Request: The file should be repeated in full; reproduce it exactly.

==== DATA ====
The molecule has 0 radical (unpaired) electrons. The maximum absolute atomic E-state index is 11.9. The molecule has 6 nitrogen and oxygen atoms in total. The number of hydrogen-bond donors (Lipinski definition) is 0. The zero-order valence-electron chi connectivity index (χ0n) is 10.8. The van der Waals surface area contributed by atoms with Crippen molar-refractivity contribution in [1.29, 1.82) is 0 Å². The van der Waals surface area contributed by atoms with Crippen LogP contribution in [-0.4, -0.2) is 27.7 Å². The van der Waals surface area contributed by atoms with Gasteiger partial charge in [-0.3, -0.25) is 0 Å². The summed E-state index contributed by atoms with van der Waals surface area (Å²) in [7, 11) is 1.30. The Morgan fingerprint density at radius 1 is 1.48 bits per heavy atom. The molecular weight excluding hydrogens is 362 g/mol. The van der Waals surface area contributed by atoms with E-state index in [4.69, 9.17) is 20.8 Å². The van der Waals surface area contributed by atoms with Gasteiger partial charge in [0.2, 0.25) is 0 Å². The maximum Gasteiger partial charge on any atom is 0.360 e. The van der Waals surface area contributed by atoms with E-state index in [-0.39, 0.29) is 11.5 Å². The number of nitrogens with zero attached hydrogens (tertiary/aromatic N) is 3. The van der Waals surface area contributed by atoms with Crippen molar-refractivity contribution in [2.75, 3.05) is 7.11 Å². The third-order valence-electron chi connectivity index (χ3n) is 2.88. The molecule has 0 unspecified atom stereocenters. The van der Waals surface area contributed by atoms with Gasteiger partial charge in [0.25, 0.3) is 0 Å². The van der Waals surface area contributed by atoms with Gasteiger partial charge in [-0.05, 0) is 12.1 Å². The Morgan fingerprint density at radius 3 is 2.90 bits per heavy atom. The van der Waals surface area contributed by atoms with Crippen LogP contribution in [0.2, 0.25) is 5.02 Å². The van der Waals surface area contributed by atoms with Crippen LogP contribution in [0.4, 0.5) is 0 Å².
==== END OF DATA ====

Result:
The molecule has 0 radical (unpaired) electrons. The maximum absolute atomic E-state index is 11.9. The molecule has 6 nitrogen and oxygen atoms in total. The number of hydrogen-bond donors (Lipinski definition) is 0. The zero-order valence-electron chi connectivity index (χ0n) is 10.8. The van der Waals surface area contributed by atoms with Crippen molar-refractivity contribution in [1.29, 1.82) is 0 Å². The van der Waals surface area contributed by atoms with Crippen LogP contribution in [-0.4, -0.2) is 27.7 Å². The van der Waals surface area contributed by atoms with Gasteiger partial charge in [-0.3, -0.25) is 0 Å². The summed E-state index contributed by atoms with van der Waals surface area (Å²) in [7, 11) is 1.30. The Morgan fingerprint density at radius 1 is 1.48 bits per heavy atom. The molecular weight excluding hydrogens is 362 g/mol. The van der Waals surface area contributed by atoms with E-state index in [4.69, 9.17) is 20.8 Å². The van der Waals surface area contributed by atoms with Gasteiger partial charge in [0.2, 0.25) is 0 Å². The maximum Gasteiger partial charge on any atom is 0.360 e. The van der Waals surface area contributed by atoms with E-state index in [-0.39, 0.29) is 11.5 Å². The number of nitrogens with zero attached hydrogens (tertiary/aromatic N) is 3. The van der Waals surface area contributed by atoms with Crippen molar-refractivity contribution in [2.75, 3.05) is 7.11 Å². The third-order valence-electron chi connectivity index (χ3n) is 2.88. The molecule has 0 unspecified atom stereocenters. The van der Waals surface area contributed by atoms with Gasteiger partial charge in [0.25, 0.3) is 0 Å². The van der Waals surface area contributed by atoms with Gasteiger partial charge in [-0.05, 0) is 12.1 Å². The Morgan fingerprint density at radius 3 is 2.90 bits per heavy atom. The van der Waals surface area contributed by atoms with Crippen LogP contribution in [0.2, 0.25) is 5.02 Å². The van der Waals surface area contributed by atoms with Crippen LogP contribution in [0.4, 0.5) is 0 Å².